How CBD Became So Popular: CBD Through History

It may seem as though CBD has sprung up from nowhere, but this isn’t the case. CBD actually has a very long and complicated history. For a while, it remained relatively underground in the black-market environment of cannabis. However, it has now resurfaced in the mainstream and had a $4.6 billion market in 2018.

Here is a quick history lesson in CBD for those who are interested.

CBD in the Past

Way back in the day, humans discovered cannabis. It was many centuries ago when human beings first encountered this strange plant, and it has remained in our lives ever since. The cannabis plant is native to several continents, growing naturally in Asia and the Middle East.

Accounts of cannabis vary, and sources are not always deemed trustworthy. Part of the problem is that the terminology used for cannabis has changed greatly over the years. For example, some accounts refer to ‘hemp,’ others to ‘marijuana’ in various spellings, and others still refer to slang terms.

Potentially the earliest documented use of cannabis is from 2737 BC. The Chinese Emperor Sheng Nung may have used cannabis-infused tea, noting that he used it to help his memory, gout, and more. Of course, we now know that cannabis is perhaps not the best plant used to aid memory!

Even over in Greece and Europe, Herodotus reported that the Scythian people would toss cannabis seeds onto hot rocks and inhale the vapor, causing them to dance. This is perhaps an early human activity akin to modern-day vaping.

Furthermore, Queen Victoria may have used cannabis to help with menstrual cramps. This is a more recent (the late 1800s) anecdote of historical figures using cannabis.

Science has now revealed that many of the health benefits noticed by ancient populations derive from CBD. This is a naturally occurring active compound found in the cannabis plant.

The History of Cannabis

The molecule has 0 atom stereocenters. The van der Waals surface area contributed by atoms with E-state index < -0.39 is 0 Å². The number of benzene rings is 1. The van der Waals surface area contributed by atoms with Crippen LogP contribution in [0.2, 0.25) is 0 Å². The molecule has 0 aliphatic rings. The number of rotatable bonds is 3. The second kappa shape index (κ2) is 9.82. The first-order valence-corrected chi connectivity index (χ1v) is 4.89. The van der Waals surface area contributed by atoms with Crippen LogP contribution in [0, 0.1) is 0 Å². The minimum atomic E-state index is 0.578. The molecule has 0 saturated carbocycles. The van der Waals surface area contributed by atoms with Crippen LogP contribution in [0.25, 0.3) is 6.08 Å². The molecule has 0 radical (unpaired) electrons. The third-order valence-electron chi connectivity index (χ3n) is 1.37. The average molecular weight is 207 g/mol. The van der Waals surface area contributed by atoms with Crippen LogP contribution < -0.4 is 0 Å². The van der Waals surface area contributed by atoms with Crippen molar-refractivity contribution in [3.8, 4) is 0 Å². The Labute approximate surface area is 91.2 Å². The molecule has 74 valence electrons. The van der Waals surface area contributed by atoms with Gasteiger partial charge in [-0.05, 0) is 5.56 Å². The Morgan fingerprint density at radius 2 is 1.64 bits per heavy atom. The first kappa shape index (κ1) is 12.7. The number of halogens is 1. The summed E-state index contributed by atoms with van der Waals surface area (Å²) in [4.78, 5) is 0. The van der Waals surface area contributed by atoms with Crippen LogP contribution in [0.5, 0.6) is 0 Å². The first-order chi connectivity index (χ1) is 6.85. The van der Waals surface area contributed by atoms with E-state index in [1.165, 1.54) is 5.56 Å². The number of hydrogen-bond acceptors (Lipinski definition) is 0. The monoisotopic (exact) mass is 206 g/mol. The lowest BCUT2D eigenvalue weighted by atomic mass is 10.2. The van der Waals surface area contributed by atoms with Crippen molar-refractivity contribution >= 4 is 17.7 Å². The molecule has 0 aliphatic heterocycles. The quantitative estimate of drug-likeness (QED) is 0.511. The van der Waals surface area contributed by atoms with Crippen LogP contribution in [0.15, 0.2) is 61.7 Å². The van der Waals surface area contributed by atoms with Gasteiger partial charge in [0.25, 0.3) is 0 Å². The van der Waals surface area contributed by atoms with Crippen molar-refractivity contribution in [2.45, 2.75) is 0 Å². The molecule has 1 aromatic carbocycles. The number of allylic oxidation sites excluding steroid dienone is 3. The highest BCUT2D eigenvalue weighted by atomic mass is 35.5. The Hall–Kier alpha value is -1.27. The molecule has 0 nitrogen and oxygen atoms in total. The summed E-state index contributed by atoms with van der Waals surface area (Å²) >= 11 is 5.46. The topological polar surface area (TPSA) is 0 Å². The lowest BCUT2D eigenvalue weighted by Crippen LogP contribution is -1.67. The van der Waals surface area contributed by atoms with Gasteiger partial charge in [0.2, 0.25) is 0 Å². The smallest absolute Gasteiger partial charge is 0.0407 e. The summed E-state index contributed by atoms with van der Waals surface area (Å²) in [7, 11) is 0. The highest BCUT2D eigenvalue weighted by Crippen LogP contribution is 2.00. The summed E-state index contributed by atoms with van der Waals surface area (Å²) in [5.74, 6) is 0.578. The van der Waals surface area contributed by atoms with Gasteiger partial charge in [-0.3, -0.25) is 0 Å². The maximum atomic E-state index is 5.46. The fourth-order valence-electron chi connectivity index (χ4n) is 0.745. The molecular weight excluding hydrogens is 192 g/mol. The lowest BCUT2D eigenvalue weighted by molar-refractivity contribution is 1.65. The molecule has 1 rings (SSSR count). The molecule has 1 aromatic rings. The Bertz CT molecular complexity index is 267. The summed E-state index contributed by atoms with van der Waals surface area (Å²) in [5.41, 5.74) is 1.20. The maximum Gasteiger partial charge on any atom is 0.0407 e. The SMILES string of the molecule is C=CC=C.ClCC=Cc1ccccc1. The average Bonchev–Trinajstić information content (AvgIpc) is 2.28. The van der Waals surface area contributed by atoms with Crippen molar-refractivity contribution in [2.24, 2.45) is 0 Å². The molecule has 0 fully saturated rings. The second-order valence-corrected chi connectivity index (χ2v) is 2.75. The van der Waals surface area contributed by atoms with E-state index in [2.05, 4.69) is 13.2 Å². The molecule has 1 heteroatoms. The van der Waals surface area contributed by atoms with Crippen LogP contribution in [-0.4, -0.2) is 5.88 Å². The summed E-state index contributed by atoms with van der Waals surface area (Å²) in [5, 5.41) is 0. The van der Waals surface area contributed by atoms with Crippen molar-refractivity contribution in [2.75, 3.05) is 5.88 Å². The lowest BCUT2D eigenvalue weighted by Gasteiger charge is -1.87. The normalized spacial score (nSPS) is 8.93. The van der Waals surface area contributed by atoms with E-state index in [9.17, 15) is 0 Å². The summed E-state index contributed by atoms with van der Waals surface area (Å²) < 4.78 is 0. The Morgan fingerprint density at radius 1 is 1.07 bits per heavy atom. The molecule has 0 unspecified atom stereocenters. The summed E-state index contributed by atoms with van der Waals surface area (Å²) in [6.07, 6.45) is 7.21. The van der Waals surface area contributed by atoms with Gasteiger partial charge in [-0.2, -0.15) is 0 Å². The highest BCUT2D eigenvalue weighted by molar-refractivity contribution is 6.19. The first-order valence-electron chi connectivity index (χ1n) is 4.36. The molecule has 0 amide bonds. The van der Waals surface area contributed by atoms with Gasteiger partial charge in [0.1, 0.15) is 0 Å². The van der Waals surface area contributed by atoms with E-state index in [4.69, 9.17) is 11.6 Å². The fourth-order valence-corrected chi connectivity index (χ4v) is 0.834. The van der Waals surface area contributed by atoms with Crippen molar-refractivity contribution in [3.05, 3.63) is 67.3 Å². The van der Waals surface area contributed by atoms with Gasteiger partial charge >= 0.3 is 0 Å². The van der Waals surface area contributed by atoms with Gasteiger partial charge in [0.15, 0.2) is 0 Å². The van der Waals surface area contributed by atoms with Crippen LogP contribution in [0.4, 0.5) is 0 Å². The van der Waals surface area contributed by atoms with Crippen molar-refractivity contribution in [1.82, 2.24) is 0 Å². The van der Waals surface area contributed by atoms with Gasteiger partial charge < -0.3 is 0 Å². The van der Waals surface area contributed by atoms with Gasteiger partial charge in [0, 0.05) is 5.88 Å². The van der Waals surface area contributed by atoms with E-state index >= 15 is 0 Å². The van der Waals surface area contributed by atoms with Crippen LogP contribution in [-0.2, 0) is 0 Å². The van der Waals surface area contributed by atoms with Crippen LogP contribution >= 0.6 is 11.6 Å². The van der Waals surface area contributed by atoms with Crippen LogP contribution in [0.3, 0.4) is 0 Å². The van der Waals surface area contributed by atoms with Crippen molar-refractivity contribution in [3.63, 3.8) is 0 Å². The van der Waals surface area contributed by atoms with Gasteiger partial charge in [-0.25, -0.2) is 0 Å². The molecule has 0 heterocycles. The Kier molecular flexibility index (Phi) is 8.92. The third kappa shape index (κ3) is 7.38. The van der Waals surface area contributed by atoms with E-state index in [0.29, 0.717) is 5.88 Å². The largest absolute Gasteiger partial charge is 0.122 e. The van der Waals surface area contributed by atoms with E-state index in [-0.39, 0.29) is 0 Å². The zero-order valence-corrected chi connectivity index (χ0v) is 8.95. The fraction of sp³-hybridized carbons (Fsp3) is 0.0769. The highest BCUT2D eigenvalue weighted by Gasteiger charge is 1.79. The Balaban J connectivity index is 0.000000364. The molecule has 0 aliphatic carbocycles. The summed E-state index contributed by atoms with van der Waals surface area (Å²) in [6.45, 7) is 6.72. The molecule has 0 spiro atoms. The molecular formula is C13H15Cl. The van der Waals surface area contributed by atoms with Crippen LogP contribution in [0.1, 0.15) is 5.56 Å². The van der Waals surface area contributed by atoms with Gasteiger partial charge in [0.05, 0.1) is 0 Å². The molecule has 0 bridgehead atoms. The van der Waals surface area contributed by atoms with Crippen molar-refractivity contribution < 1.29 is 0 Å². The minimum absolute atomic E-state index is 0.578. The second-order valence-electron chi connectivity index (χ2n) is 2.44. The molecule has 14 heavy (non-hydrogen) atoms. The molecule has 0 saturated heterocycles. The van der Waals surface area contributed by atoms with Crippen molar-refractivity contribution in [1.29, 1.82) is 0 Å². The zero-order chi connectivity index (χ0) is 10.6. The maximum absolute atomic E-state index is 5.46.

If cannabis has provided human populations with joy and medical benefits for so many years, then why was it illegal for so long?

The prohibition of marijuana came as the result of a long, complicated series of events. No one issue can be blamed. Before the ban, many people used cannabis freely, and hemp was commonly grown throughout the US as a textile crop.

In the early 20th century, the plant came to be vilified. Media painted cannabis as ‘locoweed,’ a plant used by Mexican immigrants that made them lazy and antisocial. Several high-profile murder cases came to light in which cannabis was blamed as the substance that caused aggression and loss of inhibition. Other substances such as alcohol were likely involved, but the press was already hell-bent on blaming marijuana.

Influential figures in particular industries had an interest in banning cannabis. For example, the cotton industry would benefit from the destruction of hemp crops, and so would the paper industry. As people poured money into a smear campaign against cannabis, public opinion turned on its head.

In the early years of the 1900s, many states banned cannabis use. The prohibition included hemp, even though hemp cannot be used as a drug. After that, no effort was made to turn the tide back, and so cannabis has remained federally illegal ever since.

More recently, campaigners have fought for the right to use cannabis in a medical capacity. Part of this comes down to the hard work of scientists who discovered cannabinoids and have been highlighting their potential uses ever since.

How CBD Was Discovered

If you thought the history of cannabis was long, you’ll be glad to know that the history of CBD is much shorter.

In 1940, British chemist Robert S. Cahn successfully identified cannabinol (CBN). Shortly after, American chemist Roger Adams managed to isolate a cannabinoid for the first time: CBD. Adams was also the man who discovered tetrahydrocannabinol (THC), drastically furthering our understanding of how cannabis works.

However, it wasn’t until 1963 when Dr. Raphael Mechoulam successfully identified the stereochemistry of CBD that we really understood how cannabis affects the human body/ Mechoulam’s research at the Hebrew University of Jerusalem revealed that CBD was not intoxicating and that THC actually was responsible for the ‘high.’

Since then, much scientific research has been carried out on individual cannabinoids. Many studies have highlighted CBD’s therapeutic potential, such as this 2019 study on CBD for anxiety and sleep.

The emerging research has led several states and countries to re-assess their understanding of cannabis, which is why laws are now changing all the time.

CBD Today

Today, CBD has become a top-rated dietary supplement. It is now considered separate to cannabis and thus is permitted for use in much of the world. People enjoy using CBD oils, capsules, and even CBD topicals.

The market is full to the brim with brands and products. As the research continues and more comes out about cannabidiol, brands race to put out the next best thing. Whenever you choose to purchase CBD, make sure you use a reputable brand like Provacan. This company consistently tests its products for quality assurance, putting customers first. There is also a massive range of products to try.

Hopefully, thanks to a new and ever-evolving understanding of cannabis, the market will only get better and better.